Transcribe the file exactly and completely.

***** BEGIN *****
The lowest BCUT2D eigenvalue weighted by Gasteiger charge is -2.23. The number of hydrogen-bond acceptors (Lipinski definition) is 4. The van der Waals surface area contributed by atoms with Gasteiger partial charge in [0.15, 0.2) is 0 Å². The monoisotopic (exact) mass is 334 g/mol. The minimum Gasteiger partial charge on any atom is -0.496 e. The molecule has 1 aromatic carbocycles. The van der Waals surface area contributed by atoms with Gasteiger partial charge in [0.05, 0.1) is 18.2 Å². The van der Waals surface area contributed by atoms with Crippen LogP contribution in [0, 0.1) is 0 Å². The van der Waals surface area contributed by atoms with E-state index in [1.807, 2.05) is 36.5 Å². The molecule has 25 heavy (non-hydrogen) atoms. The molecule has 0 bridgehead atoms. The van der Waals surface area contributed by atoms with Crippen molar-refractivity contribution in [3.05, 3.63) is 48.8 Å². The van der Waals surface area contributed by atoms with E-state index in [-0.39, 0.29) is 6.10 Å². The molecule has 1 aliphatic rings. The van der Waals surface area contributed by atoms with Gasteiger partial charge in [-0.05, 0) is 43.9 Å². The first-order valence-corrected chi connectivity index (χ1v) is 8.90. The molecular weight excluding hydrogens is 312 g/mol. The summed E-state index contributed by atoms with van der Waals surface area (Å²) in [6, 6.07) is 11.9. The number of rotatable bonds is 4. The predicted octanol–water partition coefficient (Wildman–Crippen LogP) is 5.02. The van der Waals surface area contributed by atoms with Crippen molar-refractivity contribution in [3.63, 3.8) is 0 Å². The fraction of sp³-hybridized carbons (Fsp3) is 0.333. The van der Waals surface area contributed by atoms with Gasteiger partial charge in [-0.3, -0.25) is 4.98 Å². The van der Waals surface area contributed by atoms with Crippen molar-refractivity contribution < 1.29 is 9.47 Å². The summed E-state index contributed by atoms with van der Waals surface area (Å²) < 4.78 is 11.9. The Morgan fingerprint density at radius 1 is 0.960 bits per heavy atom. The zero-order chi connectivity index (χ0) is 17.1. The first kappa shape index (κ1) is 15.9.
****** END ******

The lowest BCUT2D eigenvalue weighted by Gasteiger charge is -2.23. The number of hydrogen-bond acceptors (Lipinski definition) is 4. The van der Waals surface area contributed by atoms with Gasteiger partial charge in [0.15, 0.2) is 0 Å². The monoisotopic (exact) mass is 334 g/mol. The minimum Gasteiger partial charge on any atom is -0.496 e. The molecule has 1 aromatic carbocycles. The van der Waals surface area contributed by atoms with Gasteiger partial charge in [0.05, 0.1) is 18.2 Å². The van der Waals surface area contributed by atoms with Crippen LogP contribution in [0, 0.1) is 0 Å². The van der Waals surface area contributed by atoms with E-state index in [1.807, 2.05) is 36.5 Å². The molecule has 25 heavy (non-hydrogen) atoms. The molecule has 0 bridgehead atoms. The van der Waals surface area contributed by atoms with Crippen molar-refractivity contribution in [3.05, 3.63) is 48.8 Å². The van der Waals surface area contributed by atoms with E-state index in [-0.39, 0.29) is 6.10 Å². The molecule has 1 aliphatic rings. The van der Waals surface area contributed by atoms with Gasteiger partial charge in [-0.05, 0) is 43.9 Å². The first-order valence-corrected chi connectivity index (χ1v) is 8.90. The molecular weight excluding hydrogens is 312 g/mol. The summed E-state index contributed by atoms with van der Waals surface area (Å²) in [6, 6.07) is 11.9. The number of rotatable bonds is 4. The predicted octanol–water partition coefficient (Wildman–Crippen LogP) is 5.02. The van der Waals surface area contributed by atoms with Crippen molar-refractivity contribution in [3.63, 3.8) is 0 Å². The fraction of sp³-hybridized carbons (Fsp3) is 0.333. The van der Waals surface area contributed by atoms with Gasteiger partial charge in [-0.3, -0.25) is 4.98 Å². The van der Waals surface area contributed by atoms with Crippen molar-refractivity contribution < 1.29 is 9.47 Å². The summed E-state index contributed by atoms with van der Waals surface area (Å²) < 4.78 is 11.9. The Morgan fingerprint density at radius 1 is 0.960 bits per heavy atom. The zero-order chi connectivity index (χ0) is 17.1. The first kappa shape index (κ1) is 15.9.